North­eastern Uni­ver­sity lec­turer Mary Hopper thinks she’s found the per­fect way to recycle 30-​​year-​​old com­puters: Switch them on, boot them up, and use them to teach a new gen­er­a­tion about the his­tory of dig­ital technology.

You can’t do inno­va­tion without an idea of what’s come before,” said Hopper, as she showed off archaic Apple II com­puters, and lap­tops loaded with long-​​obsolete ver­sions of Microsoft Corp.’s Win­dows oper­ating system. Stu­dents entering com­puter sci­ence “have no clue what all this stuff is,” she said.

Hopper’s new ven­ture, Dig­ital Den, aims to pro­vide a hands-​​on intro­duc­tion to per­sonal com­puting his­tory. It’s a remark­able col­lec­tion of hard­ware and soft­ware, ranging from late-​​1970s desktop com­puters to the latest Xbox 360 game con­sole. For now, all the gear is wedged into a cramped storage room in a Cam­bridge ware­house, but Hopper plans to raise money through the online crowd­funding ser­vice Indiegogo to pay for larger quar­ters and a larger col­lec­tion of classic machines.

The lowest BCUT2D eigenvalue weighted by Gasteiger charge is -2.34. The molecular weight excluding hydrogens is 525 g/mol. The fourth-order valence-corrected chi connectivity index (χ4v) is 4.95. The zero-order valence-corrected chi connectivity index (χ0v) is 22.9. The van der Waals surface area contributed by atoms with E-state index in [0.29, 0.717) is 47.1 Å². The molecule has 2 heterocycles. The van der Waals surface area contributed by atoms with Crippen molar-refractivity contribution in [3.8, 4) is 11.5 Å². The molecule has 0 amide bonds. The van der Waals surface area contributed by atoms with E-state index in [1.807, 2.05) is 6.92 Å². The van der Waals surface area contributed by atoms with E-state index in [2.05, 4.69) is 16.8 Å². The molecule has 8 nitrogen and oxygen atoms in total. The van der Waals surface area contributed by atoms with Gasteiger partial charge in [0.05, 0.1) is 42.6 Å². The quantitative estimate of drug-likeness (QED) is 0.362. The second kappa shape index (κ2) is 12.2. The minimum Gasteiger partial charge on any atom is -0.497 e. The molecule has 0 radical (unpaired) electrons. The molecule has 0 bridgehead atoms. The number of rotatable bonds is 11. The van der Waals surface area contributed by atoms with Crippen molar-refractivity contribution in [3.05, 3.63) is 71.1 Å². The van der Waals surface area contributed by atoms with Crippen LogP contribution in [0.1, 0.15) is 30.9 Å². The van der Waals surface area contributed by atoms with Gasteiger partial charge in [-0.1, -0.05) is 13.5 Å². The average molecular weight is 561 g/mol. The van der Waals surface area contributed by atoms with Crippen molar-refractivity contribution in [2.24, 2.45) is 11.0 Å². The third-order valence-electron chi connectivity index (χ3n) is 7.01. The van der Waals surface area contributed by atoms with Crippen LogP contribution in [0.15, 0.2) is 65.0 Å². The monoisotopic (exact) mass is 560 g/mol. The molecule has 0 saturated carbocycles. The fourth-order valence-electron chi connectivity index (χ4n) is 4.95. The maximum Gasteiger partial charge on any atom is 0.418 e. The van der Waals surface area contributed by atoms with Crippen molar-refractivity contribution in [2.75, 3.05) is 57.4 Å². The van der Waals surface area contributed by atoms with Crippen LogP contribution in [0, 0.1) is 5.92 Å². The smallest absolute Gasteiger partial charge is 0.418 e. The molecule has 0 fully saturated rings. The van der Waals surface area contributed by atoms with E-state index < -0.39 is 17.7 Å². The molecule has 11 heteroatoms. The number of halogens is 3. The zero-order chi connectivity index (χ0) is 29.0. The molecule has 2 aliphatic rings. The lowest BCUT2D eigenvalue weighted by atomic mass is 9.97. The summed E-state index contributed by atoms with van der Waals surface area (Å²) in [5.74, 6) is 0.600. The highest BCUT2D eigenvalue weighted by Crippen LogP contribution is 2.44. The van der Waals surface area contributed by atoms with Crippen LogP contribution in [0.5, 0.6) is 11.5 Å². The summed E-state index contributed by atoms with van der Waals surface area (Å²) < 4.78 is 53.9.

Read the article at The Boston Globe →